>> updated the status of the task there.
>> 
>> On Tue, May 3, 2016 at 2:32 AM, Dan Davydov <dan.davydov@airbnb.com>
>> wrote:
>> 
>>> It's per DAG unfortunately (we have some pretty funky DAGs here).
>>> On May 2, 2016 10:26 PM, "Bolke de Bruin" <bdbruin@gmail.com> wrote:
>>> 
>>>> Hi dan
>>>> 
>>>> Is that per dag or per dag bag? Multiprocessing should parallelize dag
>>>> parsing so I am very curious. Let me know if I can help out.
>>>> Bolke
>>>> 
>>>> Sent from my iPhone
>>>> 
>>>>> On 3 mei 2016, at 01:47, Dan Davydov <dan.davydov@airbnb.com.INVALID>
>>>> wrote:
>>>>> 
>>>>> So a quick update, unfortunately we saw some DAGBag parsing time
>>>> increases
>>>>> (~10x for some DAGs) on the webservers with the 1.7.1rc3. Because of
>>>> this I
>>>>> will be working on a staging cluster that has a copy of our production
>>>>> production DAGBag, and is a copy of our production airflow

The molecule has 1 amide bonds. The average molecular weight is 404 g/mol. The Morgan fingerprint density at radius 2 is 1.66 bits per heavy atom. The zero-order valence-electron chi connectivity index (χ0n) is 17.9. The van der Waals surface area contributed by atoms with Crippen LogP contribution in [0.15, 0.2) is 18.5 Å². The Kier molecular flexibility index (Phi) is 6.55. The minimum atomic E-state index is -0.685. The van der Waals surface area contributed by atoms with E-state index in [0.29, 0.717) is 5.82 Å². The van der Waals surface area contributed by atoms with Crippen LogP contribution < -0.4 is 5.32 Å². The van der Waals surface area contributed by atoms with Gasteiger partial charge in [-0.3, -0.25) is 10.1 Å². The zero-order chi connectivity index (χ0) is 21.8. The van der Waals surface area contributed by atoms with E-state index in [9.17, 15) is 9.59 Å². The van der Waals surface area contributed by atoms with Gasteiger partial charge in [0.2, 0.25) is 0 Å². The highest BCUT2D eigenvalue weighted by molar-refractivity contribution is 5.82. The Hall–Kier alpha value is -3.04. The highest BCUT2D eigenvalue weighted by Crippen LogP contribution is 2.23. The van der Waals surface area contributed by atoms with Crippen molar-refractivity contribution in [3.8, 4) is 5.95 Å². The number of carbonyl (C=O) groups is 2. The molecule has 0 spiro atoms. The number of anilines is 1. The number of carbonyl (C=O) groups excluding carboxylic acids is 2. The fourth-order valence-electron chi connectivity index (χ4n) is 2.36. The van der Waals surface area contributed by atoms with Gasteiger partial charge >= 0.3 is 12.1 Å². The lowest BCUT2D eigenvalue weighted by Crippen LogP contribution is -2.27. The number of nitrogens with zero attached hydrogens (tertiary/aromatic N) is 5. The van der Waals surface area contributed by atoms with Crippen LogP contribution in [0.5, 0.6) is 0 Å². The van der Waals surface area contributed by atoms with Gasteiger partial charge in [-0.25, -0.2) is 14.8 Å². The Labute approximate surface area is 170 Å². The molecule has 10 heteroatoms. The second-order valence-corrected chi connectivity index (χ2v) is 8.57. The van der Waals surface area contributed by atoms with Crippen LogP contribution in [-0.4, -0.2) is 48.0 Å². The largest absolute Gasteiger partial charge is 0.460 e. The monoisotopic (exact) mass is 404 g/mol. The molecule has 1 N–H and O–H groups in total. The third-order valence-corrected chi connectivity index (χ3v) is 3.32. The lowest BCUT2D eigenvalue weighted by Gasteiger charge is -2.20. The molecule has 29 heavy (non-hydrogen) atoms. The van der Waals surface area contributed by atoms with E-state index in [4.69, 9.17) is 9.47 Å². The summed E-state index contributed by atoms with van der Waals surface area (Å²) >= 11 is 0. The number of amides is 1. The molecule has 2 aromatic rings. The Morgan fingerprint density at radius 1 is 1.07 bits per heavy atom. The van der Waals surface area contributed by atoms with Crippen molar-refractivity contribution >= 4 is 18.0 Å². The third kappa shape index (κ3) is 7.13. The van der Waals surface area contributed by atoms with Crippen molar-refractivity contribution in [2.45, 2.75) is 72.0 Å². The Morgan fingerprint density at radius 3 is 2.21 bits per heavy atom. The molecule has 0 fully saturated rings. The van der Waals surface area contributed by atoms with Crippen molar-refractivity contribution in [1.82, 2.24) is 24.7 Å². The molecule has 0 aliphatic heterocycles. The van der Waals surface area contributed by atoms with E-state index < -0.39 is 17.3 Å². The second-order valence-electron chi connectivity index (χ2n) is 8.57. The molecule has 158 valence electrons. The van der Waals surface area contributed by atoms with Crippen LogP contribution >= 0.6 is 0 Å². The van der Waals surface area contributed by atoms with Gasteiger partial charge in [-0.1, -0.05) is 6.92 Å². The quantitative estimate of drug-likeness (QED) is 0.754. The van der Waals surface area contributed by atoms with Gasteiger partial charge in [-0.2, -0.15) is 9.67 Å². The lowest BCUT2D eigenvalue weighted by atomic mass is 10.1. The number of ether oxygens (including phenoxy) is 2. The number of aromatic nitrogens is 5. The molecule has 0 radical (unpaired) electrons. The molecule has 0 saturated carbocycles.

>>>> infrastructure,
>>>>> just without the workers. This will let us debug the release outside
>> of
>>>>> production.
>>>>> 
>>>>> On Thu, Apr 28, 2016 at 10:20 AM, Dan Davydov <dan.davydov@airbnb.com
>>> 
>>>>> wrote:
>>>>> 
>>>>>> Definitely, here were the issues we hit:
>>>>>> - airbnb/airflow#1365 occured
>>>>>> - Webservers/scheduler were timing out and stuck in restart cycles
>> due
>>>> to
>>>>>> increased time spent on parsing DAGs due to airbnb/airflow#1213/files
>>>>>> - Failed tasks that ran after the upgrade and the revert (after we
>>>>>> reverted the upgrade) were unable to be cleared (but running the
>> tasks
>>>>>> through the UI worked without clearing them)